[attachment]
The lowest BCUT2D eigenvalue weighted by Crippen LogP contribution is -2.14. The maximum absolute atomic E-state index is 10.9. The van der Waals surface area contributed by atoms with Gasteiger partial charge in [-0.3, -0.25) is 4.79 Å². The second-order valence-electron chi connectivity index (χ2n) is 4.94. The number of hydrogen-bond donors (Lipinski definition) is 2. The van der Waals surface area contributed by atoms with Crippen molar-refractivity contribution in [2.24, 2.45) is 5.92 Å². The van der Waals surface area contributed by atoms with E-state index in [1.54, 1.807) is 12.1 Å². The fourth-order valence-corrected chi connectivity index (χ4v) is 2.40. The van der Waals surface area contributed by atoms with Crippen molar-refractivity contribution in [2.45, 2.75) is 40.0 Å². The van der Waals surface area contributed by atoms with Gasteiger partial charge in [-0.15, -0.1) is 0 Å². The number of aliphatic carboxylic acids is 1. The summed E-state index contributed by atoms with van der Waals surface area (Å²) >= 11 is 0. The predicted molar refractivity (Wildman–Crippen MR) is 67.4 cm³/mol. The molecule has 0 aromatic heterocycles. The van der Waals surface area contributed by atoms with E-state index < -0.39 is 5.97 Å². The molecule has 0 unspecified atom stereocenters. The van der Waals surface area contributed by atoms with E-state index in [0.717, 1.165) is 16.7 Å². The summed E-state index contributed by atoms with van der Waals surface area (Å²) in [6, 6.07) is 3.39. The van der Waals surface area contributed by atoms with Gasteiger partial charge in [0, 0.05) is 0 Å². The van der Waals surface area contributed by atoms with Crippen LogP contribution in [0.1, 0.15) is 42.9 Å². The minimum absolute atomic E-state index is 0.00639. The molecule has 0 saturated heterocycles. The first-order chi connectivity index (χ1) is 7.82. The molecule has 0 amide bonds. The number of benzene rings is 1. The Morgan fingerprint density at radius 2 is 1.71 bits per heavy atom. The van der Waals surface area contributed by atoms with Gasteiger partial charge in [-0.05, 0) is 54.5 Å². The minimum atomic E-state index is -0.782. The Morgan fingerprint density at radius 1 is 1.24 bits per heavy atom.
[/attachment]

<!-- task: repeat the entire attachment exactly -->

The lowest BCUT2D eigenvalue weighted by Crippen LogP contribution is -2.14. The maximum absolute atomic E-state index is 10.9. The van der Waals surface area contributed by atoms with Gasteiger partial charge in [-0.3, -0.25) is 4.79 Å². The second-order valence-electron chi connectivity index (χ2n) is 4.94. The number of hydrogen-bond donors (Lipinski definition) is 2. The van der Waals surface area contributed by atoms with Crippen molar-refractivity contribution in [2.24, 2.45) is 5.92 Å². The van der Waals surface area contributed by atoms with E-state index in [1.54, 1.807) is 12.1 Å². The fourth-order valence-corrected chi connectivity index (χ4v) is 2.40. The van der Waals surface area contributed by atoms with Crippen molar-refractivity contribution in [2.45, 2.75) is 40.0 Å². The van der Waals surface area contributed by atoms with Gasteiger partial charge in [-0.15, -0.1) is 0 Å². The number of aliphatic carboxylic acids is 1. The summed E-state index contributed by atoms with van der Waals surface area (Å²) >= 11 is 0. The predicted molar refractivity (Wildman–Crippen MR) is 67.4 cm³/mol. The molecule has 0 aromatic heterocycles. The van der Waals surface area contributed by atoms with E-state index < -0.39 is 5.97 Å². The molecule has 0 unspecified atom stereocenters. The van der Waals surface area contributed by atoms with E-state index in [0.717, 1.165) is 16.7 Å². The summed E-state index contributed by atoms with van der Waals surface area (Å²) in [6, 6.07) is 3.39. The van der Waals surface area contributed by atoms with Gasteiger partial charge in [0, 0.05) is 0 Å². The van der Waals surface area contributed by atoms with Crippen LogP contribution in [0.1, 0.15) is 42.9 Å². The minimum absolute atomic E-state index is 0.00639. The molecule has 0 saturated heterocycles. The first-order chi connectivity index (χ1) is 7.82. The molecule has 0 amide bonds. The number of benzene rings is 1. The Morgan fingerprint density at radius 2 is 1.71 bits per heavy atom. The van der Waals surface area contributed by atoms with Gasteiger partial charge in [-0.05, 0) is 54.5 Å². The minimum atomic E-state index is -0.782. The Morgan fingerprint density at radius 1 is 1.24 bits per heavy atom.